Sapphire scaffold builds flexoelectric film from the ground up
10 August 2011
Researchers in South Korea and the UK have produced a film that makes electricity when you bend it - and crucially it is over a million times better at this than other crystalline solids with the same properties. Their approach makes it possible to control the strength of permanent electric fields in designer films, which is required for devices like photovoltaics.
Piezoelectric materials generate electric fields when pressed or pulled. In contrast, flexoelectric materials produce these fields when bent - they react to variation in strain across the material, rather than strain itself. But because solids are typically difficult to bend, the effect is generally too small to be useful.
Now, rather than trying to bend a crystal, Tae Won Noh of Seoul National University and his colleagues have built the strain gradient directly into a thin film of holmium manganese oxide (HoMnO3). The material is permanently under strain, as if it were being deformed, in its normal state. This approach has produced a flexoelectric effect over a million times larger than that observed in solid crystals. And the key to controlling the strain gradient - and so tuning the strength of the effect - is the amount of oxygen available during the formation of the layers.
Sapphire's crystal lattice helps build strain into the holmium manganese oxide film as it is assembled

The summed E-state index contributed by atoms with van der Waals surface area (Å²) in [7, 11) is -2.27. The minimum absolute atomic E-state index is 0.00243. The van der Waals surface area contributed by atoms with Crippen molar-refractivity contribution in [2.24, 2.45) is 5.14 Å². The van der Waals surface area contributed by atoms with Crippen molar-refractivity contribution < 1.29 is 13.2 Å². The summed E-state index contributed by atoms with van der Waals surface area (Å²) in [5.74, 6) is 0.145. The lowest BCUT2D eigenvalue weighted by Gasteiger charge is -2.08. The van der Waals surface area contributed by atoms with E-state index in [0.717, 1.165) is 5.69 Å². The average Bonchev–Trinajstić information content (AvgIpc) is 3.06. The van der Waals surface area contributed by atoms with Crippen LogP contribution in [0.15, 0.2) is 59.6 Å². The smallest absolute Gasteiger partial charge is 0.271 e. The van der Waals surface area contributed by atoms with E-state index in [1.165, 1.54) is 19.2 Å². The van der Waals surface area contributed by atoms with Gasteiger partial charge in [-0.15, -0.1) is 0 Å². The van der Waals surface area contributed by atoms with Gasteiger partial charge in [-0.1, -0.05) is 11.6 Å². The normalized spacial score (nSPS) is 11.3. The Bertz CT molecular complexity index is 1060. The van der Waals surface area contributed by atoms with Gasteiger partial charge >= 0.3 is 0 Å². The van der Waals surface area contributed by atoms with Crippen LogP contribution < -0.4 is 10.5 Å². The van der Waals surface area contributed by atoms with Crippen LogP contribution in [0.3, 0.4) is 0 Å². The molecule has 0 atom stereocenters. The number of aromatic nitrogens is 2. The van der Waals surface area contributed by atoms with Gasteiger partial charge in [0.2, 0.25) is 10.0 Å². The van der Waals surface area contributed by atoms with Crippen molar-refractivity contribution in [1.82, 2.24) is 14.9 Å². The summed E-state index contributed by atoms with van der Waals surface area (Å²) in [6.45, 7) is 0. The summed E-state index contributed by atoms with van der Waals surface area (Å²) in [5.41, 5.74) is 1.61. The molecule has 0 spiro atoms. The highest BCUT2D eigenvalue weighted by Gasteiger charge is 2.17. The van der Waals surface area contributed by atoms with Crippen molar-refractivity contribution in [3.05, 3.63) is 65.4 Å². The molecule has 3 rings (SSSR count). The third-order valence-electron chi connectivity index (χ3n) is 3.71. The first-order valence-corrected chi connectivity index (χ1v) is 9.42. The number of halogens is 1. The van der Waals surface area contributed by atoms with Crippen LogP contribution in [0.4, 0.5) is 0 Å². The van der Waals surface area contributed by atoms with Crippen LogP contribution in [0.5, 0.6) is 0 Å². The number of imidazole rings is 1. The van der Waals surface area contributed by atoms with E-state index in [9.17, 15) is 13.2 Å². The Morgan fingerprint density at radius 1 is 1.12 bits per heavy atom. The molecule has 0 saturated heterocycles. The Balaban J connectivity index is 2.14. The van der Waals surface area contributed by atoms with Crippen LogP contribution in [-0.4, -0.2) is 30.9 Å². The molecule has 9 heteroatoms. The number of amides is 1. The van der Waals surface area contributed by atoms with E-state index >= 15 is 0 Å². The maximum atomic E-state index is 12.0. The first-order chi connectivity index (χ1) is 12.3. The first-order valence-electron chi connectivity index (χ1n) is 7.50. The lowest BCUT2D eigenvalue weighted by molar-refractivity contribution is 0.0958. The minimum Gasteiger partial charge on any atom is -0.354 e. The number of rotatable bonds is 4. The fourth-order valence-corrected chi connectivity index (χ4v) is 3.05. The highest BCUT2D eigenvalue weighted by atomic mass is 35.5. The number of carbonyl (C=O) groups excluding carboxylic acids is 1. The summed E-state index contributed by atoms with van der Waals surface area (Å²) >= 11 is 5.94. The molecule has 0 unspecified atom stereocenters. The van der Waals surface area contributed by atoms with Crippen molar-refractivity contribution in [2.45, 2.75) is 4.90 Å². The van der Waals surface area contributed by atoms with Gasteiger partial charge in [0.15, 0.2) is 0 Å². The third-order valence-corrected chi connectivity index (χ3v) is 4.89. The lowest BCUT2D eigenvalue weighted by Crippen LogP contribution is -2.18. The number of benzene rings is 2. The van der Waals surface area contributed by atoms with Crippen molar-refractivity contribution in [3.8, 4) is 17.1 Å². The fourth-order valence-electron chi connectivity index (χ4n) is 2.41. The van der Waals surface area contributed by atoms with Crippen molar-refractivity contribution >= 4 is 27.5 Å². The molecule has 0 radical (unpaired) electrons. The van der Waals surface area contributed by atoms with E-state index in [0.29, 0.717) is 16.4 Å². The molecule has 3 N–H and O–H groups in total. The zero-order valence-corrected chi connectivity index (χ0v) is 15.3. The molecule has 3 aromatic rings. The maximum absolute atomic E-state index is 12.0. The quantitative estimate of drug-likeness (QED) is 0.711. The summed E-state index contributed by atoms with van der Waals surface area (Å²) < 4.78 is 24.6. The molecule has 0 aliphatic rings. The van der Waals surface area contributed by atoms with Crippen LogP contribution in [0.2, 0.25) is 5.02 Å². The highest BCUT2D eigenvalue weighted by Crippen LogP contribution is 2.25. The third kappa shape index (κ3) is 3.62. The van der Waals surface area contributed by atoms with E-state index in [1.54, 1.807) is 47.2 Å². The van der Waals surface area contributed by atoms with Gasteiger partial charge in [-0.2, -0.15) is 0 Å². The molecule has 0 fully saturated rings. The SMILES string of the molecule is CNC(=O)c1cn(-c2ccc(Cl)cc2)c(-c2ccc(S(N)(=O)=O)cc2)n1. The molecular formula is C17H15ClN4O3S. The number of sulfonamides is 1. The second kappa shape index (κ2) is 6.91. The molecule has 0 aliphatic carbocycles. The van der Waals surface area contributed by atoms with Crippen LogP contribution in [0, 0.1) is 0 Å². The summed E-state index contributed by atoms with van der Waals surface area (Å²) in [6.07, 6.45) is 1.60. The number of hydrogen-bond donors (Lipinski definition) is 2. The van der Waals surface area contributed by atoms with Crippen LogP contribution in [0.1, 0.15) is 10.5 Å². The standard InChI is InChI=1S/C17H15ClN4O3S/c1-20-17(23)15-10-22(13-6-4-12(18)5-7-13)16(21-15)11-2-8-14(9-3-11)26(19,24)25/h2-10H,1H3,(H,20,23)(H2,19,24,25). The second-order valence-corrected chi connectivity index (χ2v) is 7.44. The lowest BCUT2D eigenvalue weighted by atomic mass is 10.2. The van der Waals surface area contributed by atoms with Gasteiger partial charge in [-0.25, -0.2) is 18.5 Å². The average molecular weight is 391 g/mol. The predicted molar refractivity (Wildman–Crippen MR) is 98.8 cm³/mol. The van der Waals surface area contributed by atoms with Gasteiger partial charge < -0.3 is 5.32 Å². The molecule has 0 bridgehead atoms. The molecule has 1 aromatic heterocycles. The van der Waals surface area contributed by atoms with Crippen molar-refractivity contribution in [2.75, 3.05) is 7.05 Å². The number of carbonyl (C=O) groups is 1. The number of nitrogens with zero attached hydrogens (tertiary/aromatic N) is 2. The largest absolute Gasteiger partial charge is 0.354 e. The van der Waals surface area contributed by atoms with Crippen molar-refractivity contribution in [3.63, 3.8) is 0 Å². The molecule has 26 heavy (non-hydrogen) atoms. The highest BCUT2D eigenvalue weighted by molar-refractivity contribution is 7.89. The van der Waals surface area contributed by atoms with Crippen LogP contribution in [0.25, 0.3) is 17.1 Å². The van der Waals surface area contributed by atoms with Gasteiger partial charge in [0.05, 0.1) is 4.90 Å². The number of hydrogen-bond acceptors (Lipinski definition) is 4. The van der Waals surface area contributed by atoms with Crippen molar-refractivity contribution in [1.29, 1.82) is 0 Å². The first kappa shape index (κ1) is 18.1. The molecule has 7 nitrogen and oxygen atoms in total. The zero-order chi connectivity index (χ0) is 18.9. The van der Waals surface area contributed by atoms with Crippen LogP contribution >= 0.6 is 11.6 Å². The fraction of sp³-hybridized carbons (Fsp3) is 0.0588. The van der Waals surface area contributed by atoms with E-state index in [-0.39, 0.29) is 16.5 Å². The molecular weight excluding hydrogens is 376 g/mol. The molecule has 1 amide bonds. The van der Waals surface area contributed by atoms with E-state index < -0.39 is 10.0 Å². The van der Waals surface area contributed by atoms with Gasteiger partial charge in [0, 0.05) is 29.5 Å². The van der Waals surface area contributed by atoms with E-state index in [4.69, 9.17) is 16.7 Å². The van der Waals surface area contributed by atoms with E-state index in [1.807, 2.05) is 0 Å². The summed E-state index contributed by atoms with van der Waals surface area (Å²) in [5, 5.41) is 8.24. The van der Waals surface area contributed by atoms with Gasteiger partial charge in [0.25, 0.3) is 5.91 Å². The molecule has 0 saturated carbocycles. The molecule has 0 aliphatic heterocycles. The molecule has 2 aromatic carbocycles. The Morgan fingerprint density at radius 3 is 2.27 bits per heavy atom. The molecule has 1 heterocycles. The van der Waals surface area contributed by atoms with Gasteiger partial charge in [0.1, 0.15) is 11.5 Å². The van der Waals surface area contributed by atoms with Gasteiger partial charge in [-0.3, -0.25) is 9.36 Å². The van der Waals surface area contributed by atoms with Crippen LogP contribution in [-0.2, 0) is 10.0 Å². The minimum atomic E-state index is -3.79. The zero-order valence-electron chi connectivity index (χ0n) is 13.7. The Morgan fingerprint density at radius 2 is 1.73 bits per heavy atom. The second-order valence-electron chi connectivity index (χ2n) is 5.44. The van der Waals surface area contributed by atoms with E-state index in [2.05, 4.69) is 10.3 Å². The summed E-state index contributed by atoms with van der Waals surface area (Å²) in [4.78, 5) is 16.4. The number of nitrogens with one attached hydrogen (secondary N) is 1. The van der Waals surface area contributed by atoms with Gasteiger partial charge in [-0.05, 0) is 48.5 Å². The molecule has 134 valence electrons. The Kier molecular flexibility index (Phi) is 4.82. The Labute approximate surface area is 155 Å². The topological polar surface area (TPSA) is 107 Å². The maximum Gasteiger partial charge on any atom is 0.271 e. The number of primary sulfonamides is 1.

The team deposited HoMnO3 onto sapphire, which has a wider crystal lattice spacing than the metal oxide. The mismatch stretches the HoMnO3 layers nearest to the sapphire, building in a strain that diminishes the further away from the sapphire the material gets. This strain gradient creates a separation of charge in the film, and this dipole generates an electric field just as a dipole magnet generates a magnetic field.
The strain can be built into the film when oxygen is relatively plentiful; however, in low oxygen conditions, the aluminium oxide in sapphire is more likely to lose oxygen, leaving vacancies in the lattice. Likewise, oxygen vacancies accumulate in the layers of HoMnO3, resulting in a lattice larger than sapphire's. These structures, revealed by x-ray diffraction, gave the high-oxygen film an internal electric field over seven times greater than that of the low-oxygen film.
Sergei Kalinin, an expert in nanomaterials at Oak Ridge National Laboratory in Tennessee, suggests that the flexoelectric effect isn't restricted to the nanoscale. The electrical polarisation arises at the interface between the HoMnO3 and sapphire, but this influence can then create larger areas with a permanent electrical polarisation, called defect dipoles. 'Hence, the nanoscale effect becomes highly relevant to the overall behaviour of the system,' he notes.
'Many electronic applications such as diodes and photovoltaics are based on the built-in internal electric field,' says co-author Daesu Lee, also of Seoul National University. Although rather complex structures are currently needed to make this film, he says, 'we can easily generate the electric field just in a single material structure'.
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ReferencesD Lee et al., Phys. Rev. Lett., 2011, 107, 057602 (DOI: 10.1103/PhysRevLett.107.057602)
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